International Wireless Telegraph Company - New Jersey 1903

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Beautiful certificate from the International Wireless Telegraph Company issued in 1903. This historic document has an ornate border around it with a vignette of an eagle with flags. This item has the been hand signed by the Company's President, and Treasurer, and is over 108 years old. is a name you can TRUST!
Certificate Vignette
According to the New York Times on January 10, 1904: WIRELESS COMPANIES MERGE. American De Forest Concern Acquires the International--Changes in Corporations. The acquisition of the property and patents of the International Wireless Telegraph Company by the American De Forest Wireless Telegraph Company, a subsidiary company of the De Forest Wireless Telegraph Company, was announced yesterday. By reason of the deal the International Wireless Telegraph Company ceases to exist. The consolidation was effected by the issuance of shares of the De Forest for shares of the International Wireless on a share-for-share basis. The International was organized originally as the American Wireless Telephone and Telegraph Company, with a capital of $5,000,000. It obtained control of five subsidiary companies--the Northeastern, Atlantic, Northwestern, Pacific, and Continental--each organized on a five-million dollar basis, and was subsequently reorganized as the Consolidated Wireless Telegraph and Telephone Company, with a capital stock of $25,000,000, through exchange share for share of the stocks of the controlled companies. This was later reduced to $7,500,000. Throughout these changes the stock had been offered to the public, and when the Consolidated was formed further stock offerings were made. Then came, a year later, the organization of the International Wireless Telegraph Company, with a like capitalization, which is now superseded by the acquisition of the latter by the American De Forest. The shares of the International and De Forest have a par value of $10.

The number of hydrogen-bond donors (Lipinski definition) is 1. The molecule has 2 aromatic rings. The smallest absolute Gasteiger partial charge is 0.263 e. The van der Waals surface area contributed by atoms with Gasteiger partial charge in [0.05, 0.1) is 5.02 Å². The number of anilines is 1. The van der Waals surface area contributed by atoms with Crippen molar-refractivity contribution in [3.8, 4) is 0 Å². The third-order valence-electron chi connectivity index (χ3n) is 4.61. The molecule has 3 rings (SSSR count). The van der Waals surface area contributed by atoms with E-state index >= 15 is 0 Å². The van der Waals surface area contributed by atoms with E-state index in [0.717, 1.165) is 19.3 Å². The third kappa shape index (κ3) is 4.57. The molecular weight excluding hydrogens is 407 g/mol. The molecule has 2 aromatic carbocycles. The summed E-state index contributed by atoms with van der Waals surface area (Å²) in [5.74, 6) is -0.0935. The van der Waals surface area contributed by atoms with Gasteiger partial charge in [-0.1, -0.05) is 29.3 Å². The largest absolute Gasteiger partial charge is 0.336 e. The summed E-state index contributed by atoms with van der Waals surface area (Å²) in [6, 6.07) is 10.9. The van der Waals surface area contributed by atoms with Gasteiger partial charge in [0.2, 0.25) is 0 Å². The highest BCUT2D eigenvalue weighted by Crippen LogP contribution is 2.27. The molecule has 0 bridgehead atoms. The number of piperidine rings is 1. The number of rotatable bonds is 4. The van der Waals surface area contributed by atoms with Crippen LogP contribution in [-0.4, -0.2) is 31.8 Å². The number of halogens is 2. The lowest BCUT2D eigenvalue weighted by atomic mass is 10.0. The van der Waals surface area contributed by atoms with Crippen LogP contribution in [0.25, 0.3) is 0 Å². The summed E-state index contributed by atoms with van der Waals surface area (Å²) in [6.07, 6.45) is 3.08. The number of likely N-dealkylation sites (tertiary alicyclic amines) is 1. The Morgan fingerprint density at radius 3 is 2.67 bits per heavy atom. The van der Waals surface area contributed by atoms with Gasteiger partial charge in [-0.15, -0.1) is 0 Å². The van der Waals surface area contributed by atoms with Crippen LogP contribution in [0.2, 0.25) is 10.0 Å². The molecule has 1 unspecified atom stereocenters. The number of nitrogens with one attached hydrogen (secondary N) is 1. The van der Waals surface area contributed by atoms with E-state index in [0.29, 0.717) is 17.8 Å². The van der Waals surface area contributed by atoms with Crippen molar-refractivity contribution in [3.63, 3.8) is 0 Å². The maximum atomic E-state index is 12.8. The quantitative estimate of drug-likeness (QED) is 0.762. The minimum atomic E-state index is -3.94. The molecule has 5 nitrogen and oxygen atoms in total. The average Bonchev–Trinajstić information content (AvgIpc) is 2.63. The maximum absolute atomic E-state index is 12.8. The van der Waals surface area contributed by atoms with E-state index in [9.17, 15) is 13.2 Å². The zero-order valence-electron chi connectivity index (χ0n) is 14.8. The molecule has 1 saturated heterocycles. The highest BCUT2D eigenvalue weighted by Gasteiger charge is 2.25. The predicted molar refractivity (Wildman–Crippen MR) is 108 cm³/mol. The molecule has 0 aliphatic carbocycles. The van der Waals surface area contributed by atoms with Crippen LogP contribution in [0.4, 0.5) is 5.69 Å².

Success Magazine, January, 1907, pages 9-11, 49-52: Fools and Their Money By Frank Fayant....The story of the Wireless Telegraph bubble... How the Newcomers Made the Old Companies Look Ridiculous The rival wireless companies again came in conflict in the international yacht races of 1903, when Sir Thomas Lipton brought over his Shamrock II to "lift" the "America's" Cup. One of the press associations used the Marconi system, and another had the De Forest apparatus on its tug. The Gehring people, who had merged five of their companies in the $25,000,000 International Wireless Telegraph Company, failing in their effort to get the press associations to use their system, set up a very powerful station on the Navesink Highlands. Throughout the yacht races, they sent out so powerful a stream of electric disturbances in the ether that neither the Marconi nor the De Forest operators could get a word in edgewise. The International operators on the shore, when they tired of sending "A-A-A," and "B-B-B," amused themselves by calling the Marconi and De Forest operators bad names. Some of the etheric language sent out from Navesink Highlands during those races was not fit to print. The Marconi and De Forest people tore their hair, but the International promoters truthfully said that there was no law to prevent a man from sending all the wireless messages he desired out into the great unknown. White saw that wireless telegraphy would be a joke if the International promoters were not looked after, and so he conceived the plan of merging the $5,000,000 American De Forest with $7,500,000 International. The Consolidated, American, New England, Federal and Northwestern wireless companies, using the Dolbear apparatus, had, in the previous year, been merged in the Consolidated Wireless, with $25,000,000 capital. The Consolidated capital had been reduced to $7,500,000 by squeezing out a few millions of the water. Then, early in 1903, the Consolidated had become the International. To merge the De Forest and International companies, White formed the $15,000,000 American De Forest, and the 14,000 disgruntled stockholders in the Gehring company and the 3,000 hopeful stockholders in the De Forest were all made stockholders in the new American De Forest. Before the merger, White "cancelled" $500,000 of the International stock. He did not neglect the opportunity to offer the International stockholders the "right" to buy more stock in the new company at eight dollars a share. The $15,000,000 company had $11,500,000 of common stock and $3,500,000 of "seven per cent. cumulative and participating preferred stock." Later on when the company was sadly in need of money, White issued $500,000 of six per cent. twenty year bonds. The "parent" De Forest Wireless company, the $3,000,000 company, suddenly ceased to occupy its "parental" position. White had the $15,000,000 company "rent" it for $500 a year. This financial feat, that White found as easy as rolling of a log, disturbed some of his fellow promoters, and one of them, Snyder, the first of the promoters with whom De Forest formed an alliance when he came to New York, asked for a receiver for the American De Forest Company. This suit dragged along in the courts for several years, and was finally patched up a short time ago. White ran things with such a high hand, after the merging of the De Forest and Gehring companies, that his fellow promoters tried to take the control away from him. White seized upon this opportunity to get more publicity, and so raised the cry of "conspiracy." Gehring tried to force White to bring the company's books into court. White retaliated on Gehring by bringing a suit for damages against him and the six other "conspirators." This conspiracy suit was another device of the press agent to get into the newspapers. The whole trouble between White and the seven "conspirators" was that they thought they were not getting their share of the "rake-off." This trouble was patched up, and White settled with the malcontents and forced them out of the company. In absolute control of the $15,000,000 company, and with no competitor but the Marconi, White went along swimmingly for a year or more. By making wild promises to investors as to what he was going to do with the De Forest system, he sold a great deal of stock, and used most of the money in publicity. He nearly bankrupted the company in erecting stations throughout the country, one of them at the Louisiana Purchase Exposition. Some of these stations were too remote from each other to send any messages at all, and many others were run at a loss. But they were great object lessons to investors, and were the means of selling more stock--and this was what White wanted. The De Forest system was used by the London "Times," in the war between Japan and Russia, and was adopted by many of the coastwise steamers. The De Forest system was really making much more progress in this country than the Marconi, despite the fact that it was very expensive progress for the company. White spent huge sums in advertising and in commissions to brokers who sold the stock. Although White confessed to some of his intimate friends that he did n't know how the company was ever going to make it pay, he told quite another story to investors. Here are some of the alluring promises be made: $100 put into this stock now for children will make them independently rich on reaching their majority. Stock in the De Forest company is as good a buy now as telephone stocks were in 1877 and 1878, and those who buy now for holding will receive returns little less than marvelous. Just as soon as the company is on a dividend basis, the common stock with the preferred should advance to figures practically without limit. This is a stock that should be purchased in just as large quantities as an investor can afford. If set aside for two years, it is morally certain to be in demand at 1000 per cent. or more over present prices. Tremendous developments are under way. A few hundred dollars invested now will make you independent for life. At that time White was selling the preferred stock at $10 a share, with an equal bonus of common stock. He also had a "special treasury "plan for selling this stock at $15 a share, with a "2-½ per cent. monthly distribution." Investors who could n't buy all of this stock they wanted for cash were allowed to buy it on the installment plan--$2 down and $2 a month. It was the "greatest opportunity of the twentieth century for enormous profits." The $15,000,000 company was only a few months old, when White wanted to print more stock. He announced in the newspapers that he was forming the Amalgamated Wireless Securities Company, capital $10,000,000. The scheme of the Amalgamated was "to relieve the American Company from the expense of extending its work in foreign parts, and, at the same time, contribute large amounts of money for its home work." Some of White's fellow promoters could n't see why he wanted to print $10,000,000 more stock immediately after organizing the $15,000,000 company, and they entered so vigorous a protest that White gave up his Amalgamated idea. But he went right on forming more companies. One of these was the Dominion De Forest Wireless Telegraph Company, Ltd., with a capital of $1,200,000. I want to tell a little story right here about the Dominion De Forest. A young man in Rochester, N. Y., bought thirty shares of this stock for $180 last August, through the Genesee Valley Securities Company. The shares were guaranteed by E. W. Humphrey, of Montreal, president of the company, to bear seven per cent. interest, payable quarterly, until the company could be on a profitable basis. The first quarterly interest payment was due in September. It was not paid. It was explained that Mr. Humphrey was "getting out a letter to send to the different shareholders, and that he would undoubtedly inclose the interest check at the same time." A letter did follow along from Montreal, sans check, giving the Rochester shareholder the privilege of buying more stock in a new company. This privilege did n't appeal to the Rochester man, who made repeated demands for his interest. Mr. Humphrey promised to send it. But he did n't. The second interest day was likewise ignored. The Rochester investor finally received a letter from Mr. Humphrey in January, in which the head of the Dominion company wrote: We desire to say to you that you are making a fool of yourself, as the stock you now hold is absolutely worthless, but we have given you the opportunity to make the exchange, and under no circumstances now will we accept your shares after the various letters we have received from you. We desire to say to you that, for the purpose of protecting shareholders of the Dominion De Forest Company, we have personally advanced over $50,000 to that company for the purpose of paying bills, etc., and we have stood between the company and its creditors for the benefit of its shareholders for just about as long as we desire. Now, you claim that you have certain certificates that bear interest. Possibly you have, and possibly you have not. The shares we represent are absolutely bona fide, and are not schemes to defraud, and we wish to inform you that the money you will lose in this transaction will be brought about by yourself, and you have no one to blame but yourself. The new company, the shares of which Mr. Humphrey wished to sell the Rochester investor instead of sending him his interest checks, is the Northern Commercial Telegraph Company, Ltd., with a capital of #750,000 ($3,750,000). The officers of this company are Lieutenant Colonel Sir Henry M. Pellatt, of Toronto, chairman; E. W. Humphrey, of Montreal, president; F. Orr Lewis, of Montreal, first vice president; S. H. Ewing, of Montreal, second vice president; D. M. Stewart, of Montreal, treasurer, S. Carsley and Charles Morton, of Montreal, and Lieutenant Colonel Robert Cartwright, of Ottawa, are also directors. From the "confidential preliminary prospectus" of the Northern Commercial Company, I learn that the company proposes to own 200,000 shares of the 240,000 shares of the Dominion De Forest Wireless Telegraph Company, Ltd., and 110,000 shares of the 150,000 shares of the Canadian Radio Telegraph Company, Ltd. The Canadian Radio is an offshoot of an English company, of which Lord Armstrong is the head, and which owns the wireless patents of Daldemar Poulsen. The Northern Commercial, in addition to sending Poulsen messages across the Atlantic, and De Forest messages up and down the Great Lakes, also intends to use the old-fashioned wire method to send telegraph and telephone messages to the uttermost parts of Canada. The Northern Commercial mathematician, although not as proficient in the art as White, does pretty well. Adding up all the various sources of revenue from wire and wireless services on the ocean, the lakes, and the land, the Canadian mathematical shark figures out that the Northern Commercial will earn forty per cent. on its capital. It was in 1904 that White went to England to float a De Forest company in the home of the South Sea Bubble, where Ernest Terah Hooley and Whittaker Wright had more recently practiced the gentle art of bubble blowing. The De Forest Wireless Telegraph syndicate was formed to operate in the British Isles, with no less a person than Lord Brassey as its chairman. Other well-known Englishmen on the board, dazzled by White's air castles, were Sir Hiram Maxim, Arthur Brand, M. P., Dr. Thomas Cochrane and Charles Bright C. E. In the preliminary prospectus, it was stated that #10,000 ($50,000), was to be paid to the "vendors," as the insiders are politely called in London. Later on this was raised to #40,000 ($200,000). The staid old English newspapers pricked up their ears, and began to ask impertinent questions, and the result was that Lord Brassey and his eminent associates withdrew from White's board. But it never bothers White to have a few directors get out. He can always find others. In place of Lord Brassey he got Lord Armstrong. One "lord" is as good as another in a company directorate. Only the other day White made this announcement concerning the English syndicate: "The board of directors is headed by the Right Hon. Lord Armstrong, world-famous shipbuilder, and associated with him are Arthur M. Grenfell, of the firm of Chaplin, Milne, and Grenfell, bankers, J. Nevil Maskelyne, and --- Fras, inventor and electrical expert. The English Government has granted a license for the erection of De Forest stations in the British Isles, including a transatlantic station. In addition to commercial stations, orders have been received from the British Government for eleven stations, including three in India." It was announced, a short time ago, that the English syndicate had "closed a contract to pay #160,000 ($800,000) for the patents of the world, except the United States, of the Poulsen system, and that it agrees to find an additional #100,000 ($500,000) as working capital." So it appears that the English De Forest company has swallowed the Poulsen system, just as the American De Forest company several years ago swallowed the $25,000,000 worth of Pike wireless companies. Whether Lord Armstrong's company has paid this $800,000 in real money for the Poulsen patents I am unable to learn.